As you slink down the embassy hallway, signaling to your black-clad corps to quietly clear the library of unfriendlies, you peer through the door to your left and see your objectivethe foreign ambassador held hostage by terrorists. You burst through the door, swiftly sweeping the room with your M16. Except for the ambassador, the room is now still. You turn to escort the foreign dignitary from the building as your team clears the way. Out of the corner of your eye, you detect movement. Blam! You’re dead.
If this is your idea of a good time, you’re going to love Tom Clancy’s Rainbow Six, an action/strategy game from MacSoft. The preceding scenario gives you a fair idea of what Rainbow Six (which takes its name from one of Mr. Clancy’s latest literary efforts) is all about. You command an antiterrorist group through a series of missions: your main objectives are freeing hostages and killing bad guys. In traditional first-person shooters, you dash through dungeons, scattering death as you go. Applying the same techniques in Rainbow Six will get you and your team killed in a hurrythe game devotes as much thought to planning missions as to their execution.
Fans of traditional first-person shooters may find the game’s mission-planning component tedious. You do have to spend a fair amount of time choosing members for the teams, selecting weapons and camouflage, and plotting the movements of each team through the structures you intend to assault. Fortunately, the first few levels of Rainbow Six allow you to play with predesigned teams and plans. Using these defaults is a great way to get a feel for mission planning and team controlhelpful when you have to assemble your own teams and plan missions in later levels.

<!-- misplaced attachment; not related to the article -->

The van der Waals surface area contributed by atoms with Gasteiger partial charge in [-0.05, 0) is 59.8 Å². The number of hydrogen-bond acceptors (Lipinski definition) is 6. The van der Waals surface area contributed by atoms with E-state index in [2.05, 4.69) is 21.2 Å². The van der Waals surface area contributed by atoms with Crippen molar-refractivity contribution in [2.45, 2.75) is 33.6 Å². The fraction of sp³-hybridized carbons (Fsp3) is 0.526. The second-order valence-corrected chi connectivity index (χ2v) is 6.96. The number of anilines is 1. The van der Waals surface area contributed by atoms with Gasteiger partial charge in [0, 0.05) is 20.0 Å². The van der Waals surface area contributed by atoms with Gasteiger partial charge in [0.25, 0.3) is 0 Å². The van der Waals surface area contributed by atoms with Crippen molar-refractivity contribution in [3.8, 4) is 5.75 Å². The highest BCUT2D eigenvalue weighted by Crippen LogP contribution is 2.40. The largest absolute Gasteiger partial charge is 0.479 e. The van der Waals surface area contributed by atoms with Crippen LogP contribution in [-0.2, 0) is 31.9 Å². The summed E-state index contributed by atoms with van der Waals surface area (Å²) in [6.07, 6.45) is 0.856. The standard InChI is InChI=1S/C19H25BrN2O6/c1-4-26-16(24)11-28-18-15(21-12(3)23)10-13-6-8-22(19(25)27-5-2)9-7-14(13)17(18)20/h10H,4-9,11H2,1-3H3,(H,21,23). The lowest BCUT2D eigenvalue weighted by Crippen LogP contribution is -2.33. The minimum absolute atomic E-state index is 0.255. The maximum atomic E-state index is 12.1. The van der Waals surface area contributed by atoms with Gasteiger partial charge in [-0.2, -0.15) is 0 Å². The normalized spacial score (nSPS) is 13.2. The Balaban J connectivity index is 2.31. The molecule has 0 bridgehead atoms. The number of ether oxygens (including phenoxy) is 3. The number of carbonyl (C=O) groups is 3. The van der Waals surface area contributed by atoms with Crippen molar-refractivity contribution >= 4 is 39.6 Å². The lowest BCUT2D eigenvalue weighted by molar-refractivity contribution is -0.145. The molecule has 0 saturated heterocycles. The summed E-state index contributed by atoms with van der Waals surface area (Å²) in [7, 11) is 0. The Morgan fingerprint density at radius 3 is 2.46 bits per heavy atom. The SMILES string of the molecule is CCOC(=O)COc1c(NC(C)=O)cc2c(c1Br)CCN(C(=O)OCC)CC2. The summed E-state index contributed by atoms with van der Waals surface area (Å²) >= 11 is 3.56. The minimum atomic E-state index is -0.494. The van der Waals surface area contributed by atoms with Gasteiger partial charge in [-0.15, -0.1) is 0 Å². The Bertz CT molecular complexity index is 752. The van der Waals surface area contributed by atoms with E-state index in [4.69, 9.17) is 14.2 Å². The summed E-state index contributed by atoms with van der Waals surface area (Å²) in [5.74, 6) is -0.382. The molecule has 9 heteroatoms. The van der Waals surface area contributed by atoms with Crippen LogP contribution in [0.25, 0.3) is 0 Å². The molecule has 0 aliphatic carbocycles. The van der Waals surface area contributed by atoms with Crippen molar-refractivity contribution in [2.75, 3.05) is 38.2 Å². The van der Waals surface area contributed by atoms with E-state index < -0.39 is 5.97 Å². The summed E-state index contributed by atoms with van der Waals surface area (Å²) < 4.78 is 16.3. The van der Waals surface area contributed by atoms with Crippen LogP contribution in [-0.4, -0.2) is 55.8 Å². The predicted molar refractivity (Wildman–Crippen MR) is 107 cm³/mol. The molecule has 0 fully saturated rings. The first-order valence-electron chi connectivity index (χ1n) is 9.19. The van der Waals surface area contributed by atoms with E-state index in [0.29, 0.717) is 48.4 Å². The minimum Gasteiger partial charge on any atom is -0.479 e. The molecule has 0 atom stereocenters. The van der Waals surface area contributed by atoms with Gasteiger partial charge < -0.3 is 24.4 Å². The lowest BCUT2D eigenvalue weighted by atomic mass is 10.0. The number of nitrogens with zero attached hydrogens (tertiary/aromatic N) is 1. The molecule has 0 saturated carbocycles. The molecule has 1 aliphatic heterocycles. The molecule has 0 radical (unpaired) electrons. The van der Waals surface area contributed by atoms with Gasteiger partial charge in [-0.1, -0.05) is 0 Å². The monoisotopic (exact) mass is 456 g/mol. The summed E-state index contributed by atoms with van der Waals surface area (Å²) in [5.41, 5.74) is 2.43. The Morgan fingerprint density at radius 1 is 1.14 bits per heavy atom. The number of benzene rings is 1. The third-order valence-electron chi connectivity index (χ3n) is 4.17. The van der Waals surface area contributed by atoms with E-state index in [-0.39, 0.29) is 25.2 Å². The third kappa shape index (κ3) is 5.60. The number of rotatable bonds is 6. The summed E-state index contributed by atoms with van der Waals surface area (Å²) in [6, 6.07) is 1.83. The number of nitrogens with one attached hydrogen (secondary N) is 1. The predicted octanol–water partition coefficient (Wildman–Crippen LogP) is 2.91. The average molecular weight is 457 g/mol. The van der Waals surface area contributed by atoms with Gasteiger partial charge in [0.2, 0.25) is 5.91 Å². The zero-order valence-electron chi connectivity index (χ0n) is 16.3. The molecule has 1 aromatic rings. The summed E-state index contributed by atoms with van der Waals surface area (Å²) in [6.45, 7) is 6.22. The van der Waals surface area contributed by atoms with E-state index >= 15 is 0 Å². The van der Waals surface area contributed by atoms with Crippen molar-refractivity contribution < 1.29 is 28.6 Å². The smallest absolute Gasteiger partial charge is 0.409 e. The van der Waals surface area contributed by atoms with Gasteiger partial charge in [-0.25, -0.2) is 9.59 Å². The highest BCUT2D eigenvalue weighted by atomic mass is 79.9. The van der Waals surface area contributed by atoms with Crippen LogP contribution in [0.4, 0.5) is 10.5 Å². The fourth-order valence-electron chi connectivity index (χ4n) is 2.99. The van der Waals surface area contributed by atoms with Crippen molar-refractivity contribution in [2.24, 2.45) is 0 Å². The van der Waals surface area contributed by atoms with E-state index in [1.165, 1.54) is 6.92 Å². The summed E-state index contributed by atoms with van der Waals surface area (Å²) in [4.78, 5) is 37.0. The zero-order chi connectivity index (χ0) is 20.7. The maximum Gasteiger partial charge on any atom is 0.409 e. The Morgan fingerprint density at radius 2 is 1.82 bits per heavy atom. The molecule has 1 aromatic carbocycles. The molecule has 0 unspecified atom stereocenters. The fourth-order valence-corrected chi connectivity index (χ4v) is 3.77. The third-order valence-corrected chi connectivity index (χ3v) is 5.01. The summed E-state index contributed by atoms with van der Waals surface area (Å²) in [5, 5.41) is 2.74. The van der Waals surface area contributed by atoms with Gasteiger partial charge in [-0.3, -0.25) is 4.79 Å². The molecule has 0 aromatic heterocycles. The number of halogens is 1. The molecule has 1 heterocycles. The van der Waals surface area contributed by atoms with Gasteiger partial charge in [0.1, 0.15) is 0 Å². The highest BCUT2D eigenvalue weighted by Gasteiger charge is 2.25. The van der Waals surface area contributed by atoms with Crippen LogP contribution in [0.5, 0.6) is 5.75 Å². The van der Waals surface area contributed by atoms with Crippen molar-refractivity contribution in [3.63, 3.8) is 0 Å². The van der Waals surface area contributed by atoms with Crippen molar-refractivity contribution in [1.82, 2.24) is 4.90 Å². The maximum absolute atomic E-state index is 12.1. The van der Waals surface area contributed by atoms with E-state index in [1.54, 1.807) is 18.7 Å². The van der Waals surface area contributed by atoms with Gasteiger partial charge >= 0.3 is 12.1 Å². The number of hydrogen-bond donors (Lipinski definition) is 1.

MacSoft supplies more of those later levels by bundling the five-mission Eagle Watch pack, an add-on that PC players have to pay extra for. And if you tire of single-player missions, you can play the online version of the game against up to 15 opponents.
As fine a game as Rainbow Six is, its weak point is its artificial intelligence. The game strives for realism, but at times you’ll wonder if your team membersand the terroristsforgot to bring their brains to work. Terrorists stand nonchalantly above the bodies of their cohorts, and your team members occasionally obstruct your view.
July, 2000 page: 1